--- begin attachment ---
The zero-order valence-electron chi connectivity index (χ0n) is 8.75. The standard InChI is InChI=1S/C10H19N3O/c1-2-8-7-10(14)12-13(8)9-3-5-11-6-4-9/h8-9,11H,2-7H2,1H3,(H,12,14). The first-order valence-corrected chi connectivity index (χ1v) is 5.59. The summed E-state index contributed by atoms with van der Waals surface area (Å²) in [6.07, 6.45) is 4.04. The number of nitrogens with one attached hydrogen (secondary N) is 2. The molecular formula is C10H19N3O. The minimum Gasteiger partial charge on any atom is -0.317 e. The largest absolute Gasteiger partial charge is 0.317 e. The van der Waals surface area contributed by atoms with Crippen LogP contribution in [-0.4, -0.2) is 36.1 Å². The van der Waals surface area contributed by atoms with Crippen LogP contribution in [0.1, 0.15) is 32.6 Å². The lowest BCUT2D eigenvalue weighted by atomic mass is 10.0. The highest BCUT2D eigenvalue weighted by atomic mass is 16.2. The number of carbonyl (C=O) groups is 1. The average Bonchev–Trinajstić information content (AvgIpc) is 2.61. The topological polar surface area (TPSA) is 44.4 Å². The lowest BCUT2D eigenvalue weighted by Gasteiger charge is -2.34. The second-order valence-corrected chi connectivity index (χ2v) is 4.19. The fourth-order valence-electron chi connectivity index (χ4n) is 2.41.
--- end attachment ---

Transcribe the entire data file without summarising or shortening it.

The zero-order valence-electron chi connectivity index (χ0n) is 8.75. The standard InChI is InChI=1S/C10H19N3O/c1-2-8-7-10(14)12-13(8)9-3-5-11-6-4-9/h8-9,11H,2-7H2,1H3,(H,12,14). The first-order valence-corrected chi connectivity index (χ1v) is 5.59. The summed E-state index contributed by atoms with van der Waals surface area (Å²) in [6.07, 6.45) is 4.04. The number of nitrogens with one attached hydrogen (secondary N) is 2. The molecular formula is C10H19N3O. The minimum Gasteiger partial charge on any atom is -0.317 e. The largest absolute Gasteiger partial charge is 0.317 e. The van der Waals surface area contributed by atoms with Crippen LogP contribution in [-0.4, -0.2) is 36.1 Å². The van der Waals surface area contributed by atoms with Crippen LogP contribution in [0.1, 0.15) is 32.6 Å². The lowest BCUT2D eigenvalue weighted by atomic mass is 10.0. The highest BCUT2D eigenvalue weighted by atomic mass is 16.2. The number of carbonyl (C=O) groups is 1. The average Bonchev–Trinajstić information content (AvgIpc) is 2.61. The topological polar surface area (TPSA) is 44.4 Å². The lowest BCUT2D eigenvalue weighted by Gasteiger charge is -2.34. The second-order valence-corrected chi connectivity index (χ2v) is 4.19. The fourth-order valence-electron chi connectivity index (χ4n) is 2.41.